China’s investors have faced a challenging time this year, hit by falling prices in both equity and corporate bond markets. China’s leading index, the CSI 300, has underperformed the MSCI World Index by around 20% since 1 January 2018. At the same time, the credit spread between AA+ corporate bonds and the quasisovereign China Development Bank bond has ballooned to more than 200bps, highlighting concerns about prospects for domestic companies (Chart 1). The CFETS RMB Index has also taken a tumble. Designed to reflect the RMB’s performance versus a basket of currencies, it fell from a peak of nearly 98 in the 2nd quarter of this year to below 93 in early August.
There are many reasons for this widespread underperformance. On the domestic front, deleveraging and tighter rules on shadow banking have played an important role. But China has also been buffeted by problems on the international stage, including the Federal Reserve’s desire to shrink its balance sheet and the escalating trade war with the US.
The situation puts China’s investors in a difficult position. Equity and bond futures markets do not provide effective hedging tools, as they are comparatively shallow and restricted. And currency weakness is a further problem, particularly for onshore investors.
In such an environment, the benefits of gold investment stand out, for four distinct reasons.
First, gold has a low and sometimes negative correlation with other asset classes (Table 1). For this reason alone, many institutional investors include a modest allocation to gold in their portfolio. Today, gold’s lack of correlation with conventional assets is particularly significant because markets are increasingly inter-connected and volatility is a persistent concern. Diversification into assets such as gold is widely accepted as a smart way to mitigate risk.
Second, gold can act as an alternative currency. A prolonged period of monetary easing has caused a sharp increase in money supply and reduced the value of fiat currencies. Over the past decade, for example, the US dollar, euro and RMB have depreciated sharply against gold (Chart 2). The dollar and the euro have more or less halved in value against gold since June 2007, while the RMB has fallen by around a third.
Third, gold has no credit risk. It does not constitute an obligation of a government so it is not a liability. As such, ownership of allocated physical gold protects investors from credit risk, providing considerable comfort during times of crisis.
If a Chinese institutional investor makes a 6% allocation to gold, it would reduce the volatility of their portfolio, increase the sharpe ratio from 0.46 to 0.54 and still keep the target return of 5%.
Finally, the gold market is both deep and liquid. Investors can access gold through contracts on the Shanghai Gold Exchange, the Shanghai Futures Exchange and the four ETFs listed separately on Shanghai and Shenzhen Stock Exchanges (Chart 3). The combined average daily trading volume across these products between January 2017 and June 2018 totalled RMB 54.1 billion (bn), making it easy for investors to gain exposure to gold.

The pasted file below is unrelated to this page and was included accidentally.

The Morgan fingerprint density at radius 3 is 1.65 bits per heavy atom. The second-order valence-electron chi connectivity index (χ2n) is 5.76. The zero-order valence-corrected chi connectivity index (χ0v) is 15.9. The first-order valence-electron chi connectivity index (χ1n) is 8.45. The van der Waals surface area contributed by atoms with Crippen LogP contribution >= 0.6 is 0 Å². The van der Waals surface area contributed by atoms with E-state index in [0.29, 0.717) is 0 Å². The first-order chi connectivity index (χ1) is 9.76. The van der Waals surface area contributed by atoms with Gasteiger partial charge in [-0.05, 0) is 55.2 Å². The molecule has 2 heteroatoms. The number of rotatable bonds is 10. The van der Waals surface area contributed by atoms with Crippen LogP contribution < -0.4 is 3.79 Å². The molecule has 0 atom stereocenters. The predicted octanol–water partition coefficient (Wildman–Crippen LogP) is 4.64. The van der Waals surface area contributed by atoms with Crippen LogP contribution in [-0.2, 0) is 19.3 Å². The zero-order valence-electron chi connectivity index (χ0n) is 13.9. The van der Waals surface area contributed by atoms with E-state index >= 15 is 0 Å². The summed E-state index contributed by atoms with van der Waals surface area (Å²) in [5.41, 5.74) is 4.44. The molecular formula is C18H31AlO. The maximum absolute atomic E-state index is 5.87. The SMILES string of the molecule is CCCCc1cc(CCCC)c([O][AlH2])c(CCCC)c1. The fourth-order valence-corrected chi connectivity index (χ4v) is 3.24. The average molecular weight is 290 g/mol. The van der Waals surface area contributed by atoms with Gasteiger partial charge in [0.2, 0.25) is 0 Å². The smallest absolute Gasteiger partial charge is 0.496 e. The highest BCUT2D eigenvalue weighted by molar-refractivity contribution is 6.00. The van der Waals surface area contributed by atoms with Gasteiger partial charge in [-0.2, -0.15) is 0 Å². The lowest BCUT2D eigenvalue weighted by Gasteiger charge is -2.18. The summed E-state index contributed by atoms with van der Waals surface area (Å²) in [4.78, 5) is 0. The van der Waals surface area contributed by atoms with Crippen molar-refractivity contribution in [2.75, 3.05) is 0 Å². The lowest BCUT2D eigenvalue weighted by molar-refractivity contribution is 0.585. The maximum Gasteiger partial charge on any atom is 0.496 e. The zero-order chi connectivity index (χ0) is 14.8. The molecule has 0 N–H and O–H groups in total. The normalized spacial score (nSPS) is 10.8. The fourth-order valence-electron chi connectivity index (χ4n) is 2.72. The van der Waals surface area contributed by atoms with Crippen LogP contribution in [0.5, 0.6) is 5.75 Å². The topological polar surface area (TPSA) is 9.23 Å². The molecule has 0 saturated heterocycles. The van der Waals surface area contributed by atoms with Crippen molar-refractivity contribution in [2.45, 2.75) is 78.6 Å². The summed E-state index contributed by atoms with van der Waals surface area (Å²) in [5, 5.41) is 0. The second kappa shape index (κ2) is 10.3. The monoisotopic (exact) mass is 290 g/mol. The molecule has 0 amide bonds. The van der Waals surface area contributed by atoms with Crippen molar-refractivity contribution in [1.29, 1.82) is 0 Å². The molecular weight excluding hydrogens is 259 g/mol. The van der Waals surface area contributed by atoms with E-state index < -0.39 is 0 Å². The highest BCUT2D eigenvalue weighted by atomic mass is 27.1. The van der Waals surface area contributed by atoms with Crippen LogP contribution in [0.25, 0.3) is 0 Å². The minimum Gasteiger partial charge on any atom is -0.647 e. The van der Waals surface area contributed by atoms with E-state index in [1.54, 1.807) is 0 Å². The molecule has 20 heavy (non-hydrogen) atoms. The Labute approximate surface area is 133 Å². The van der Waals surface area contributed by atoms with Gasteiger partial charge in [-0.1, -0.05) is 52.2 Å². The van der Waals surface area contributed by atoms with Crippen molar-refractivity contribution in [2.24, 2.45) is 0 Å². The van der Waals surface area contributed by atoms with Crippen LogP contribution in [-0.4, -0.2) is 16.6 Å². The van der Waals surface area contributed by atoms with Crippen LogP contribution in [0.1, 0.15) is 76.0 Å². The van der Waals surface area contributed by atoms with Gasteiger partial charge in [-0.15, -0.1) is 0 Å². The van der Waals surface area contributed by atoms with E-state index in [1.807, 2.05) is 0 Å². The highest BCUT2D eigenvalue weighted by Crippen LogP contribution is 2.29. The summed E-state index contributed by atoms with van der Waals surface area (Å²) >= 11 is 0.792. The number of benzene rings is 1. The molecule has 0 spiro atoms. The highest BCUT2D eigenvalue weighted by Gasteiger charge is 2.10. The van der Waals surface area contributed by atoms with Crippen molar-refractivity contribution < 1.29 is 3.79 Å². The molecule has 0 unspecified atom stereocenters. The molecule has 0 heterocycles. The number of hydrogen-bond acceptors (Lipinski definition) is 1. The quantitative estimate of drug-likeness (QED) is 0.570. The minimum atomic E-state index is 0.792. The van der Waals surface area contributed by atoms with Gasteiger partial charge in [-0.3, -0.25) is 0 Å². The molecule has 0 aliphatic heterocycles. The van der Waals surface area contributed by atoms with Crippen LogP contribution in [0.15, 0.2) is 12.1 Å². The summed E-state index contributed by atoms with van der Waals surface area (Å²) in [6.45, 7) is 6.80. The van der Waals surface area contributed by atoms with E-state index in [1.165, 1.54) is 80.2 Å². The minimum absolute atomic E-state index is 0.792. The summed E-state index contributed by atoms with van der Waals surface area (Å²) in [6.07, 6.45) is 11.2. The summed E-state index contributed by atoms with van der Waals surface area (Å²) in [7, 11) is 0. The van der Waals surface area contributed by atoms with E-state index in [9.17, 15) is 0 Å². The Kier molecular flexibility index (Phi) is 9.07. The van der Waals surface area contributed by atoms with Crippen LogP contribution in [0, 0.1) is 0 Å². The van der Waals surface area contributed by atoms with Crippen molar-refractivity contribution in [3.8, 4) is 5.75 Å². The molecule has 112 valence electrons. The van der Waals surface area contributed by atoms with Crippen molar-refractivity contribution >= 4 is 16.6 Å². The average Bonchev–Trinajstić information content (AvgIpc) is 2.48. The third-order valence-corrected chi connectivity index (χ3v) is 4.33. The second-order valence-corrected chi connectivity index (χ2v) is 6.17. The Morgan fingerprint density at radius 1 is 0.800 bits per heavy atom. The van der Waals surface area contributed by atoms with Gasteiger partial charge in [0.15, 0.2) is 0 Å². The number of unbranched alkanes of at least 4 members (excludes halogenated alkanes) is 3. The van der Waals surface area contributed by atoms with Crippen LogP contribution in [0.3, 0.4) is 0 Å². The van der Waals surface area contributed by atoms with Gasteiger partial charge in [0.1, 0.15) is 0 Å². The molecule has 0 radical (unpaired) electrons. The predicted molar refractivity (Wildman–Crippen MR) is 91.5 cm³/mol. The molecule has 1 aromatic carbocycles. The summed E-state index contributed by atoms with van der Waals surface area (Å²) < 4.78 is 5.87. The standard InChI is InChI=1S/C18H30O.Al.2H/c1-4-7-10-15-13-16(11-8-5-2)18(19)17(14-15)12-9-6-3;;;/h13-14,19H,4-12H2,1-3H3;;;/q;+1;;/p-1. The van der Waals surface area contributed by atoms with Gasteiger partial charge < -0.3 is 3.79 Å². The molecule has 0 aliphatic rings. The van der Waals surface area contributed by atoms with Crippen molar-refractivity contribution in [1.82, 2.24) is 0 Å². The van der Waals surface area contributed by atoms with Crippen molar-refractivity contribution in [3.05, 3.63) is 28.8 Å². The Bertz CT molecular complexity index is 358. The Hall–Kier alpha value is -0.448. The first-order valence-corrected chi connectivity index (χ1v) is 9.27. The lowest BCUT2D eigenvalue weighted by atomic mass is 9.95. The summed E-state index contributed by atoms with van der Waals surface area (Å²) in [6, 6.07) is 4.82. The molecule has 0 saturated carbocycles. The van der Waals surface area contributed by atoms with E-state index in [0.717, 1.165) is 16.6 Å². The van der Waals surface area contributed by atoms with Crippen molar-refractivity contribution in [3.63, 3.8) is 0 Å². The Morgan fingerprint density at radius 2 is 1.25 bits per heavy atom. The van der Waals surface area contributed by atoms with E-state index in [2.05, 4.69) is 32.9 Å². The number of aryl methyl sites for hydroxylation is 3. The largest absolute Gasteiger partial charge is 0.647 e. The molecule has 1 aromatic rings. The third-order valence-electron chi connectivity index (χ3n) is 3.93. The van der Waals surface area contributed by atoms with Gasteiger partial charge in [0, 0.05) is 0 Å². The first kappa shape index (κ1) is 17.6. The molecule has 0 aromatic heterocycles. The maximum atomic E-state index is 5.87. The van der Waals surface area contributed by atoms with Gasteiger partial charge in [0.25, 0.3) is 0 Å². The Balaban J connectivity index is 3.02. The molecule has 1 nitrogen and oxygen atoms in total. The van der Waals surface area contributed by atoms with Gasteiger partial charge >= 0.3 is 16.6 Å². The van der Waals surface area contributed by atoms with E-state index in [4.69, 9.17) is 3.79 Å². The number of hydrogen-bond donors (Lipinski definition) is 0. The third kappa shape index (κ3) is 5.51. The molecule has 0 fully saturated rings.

The wealth preservation benefits that gold can bring would suggest that institutional investors can usefully allocate some capital to gold. But how much is the right amount? A recent study used an optimisation simulation process developed by asset management specialists New Frontier Advisors. The study incorporated data from January 2007 to December 2017, representing the major asset classes owned by Chinese investors (Table 2). It then considered the optimal gold allocation for portfolios with different nominal target returns. The results were noteworthy, suggesting that the optimal allocation to gold increases from 3% to 6% as portfolios’ nominal target returns increase from 4% to 5.5% (Chart 4).
Table 2: Major asset classes
*10-year annualised historical nominal return from January 2007 to December 2017.
Note: Returns are gross without accounting for transactions costs.
Source: Wind; World Gold Council
The analysis further shows that if a Chinese institutional investor makes a 6% allocation to gold it would reduce the volatility of its portfolio, increase the sharpe ratio from 0.46 to 0.54 and still keep the target return of 5% (Chart 5).
Diversification into assets such as gold is widely accepted as a smart way to mitigate risk.
The analysis is thought-provoking. But it also echoes the findings of studies we have conducted. Whether institutions are invested in US-, European- or UK-listed assets, research indicates that most well-balanced portfolios would benefit from a modest allocation to gold. The same is true for investors exposed to Chinese assets. Gold has a low correlation with other mainstream assets and boosts risk-adjusted returns. As such, it has the potential to be a rewarding asset for Chinese investors.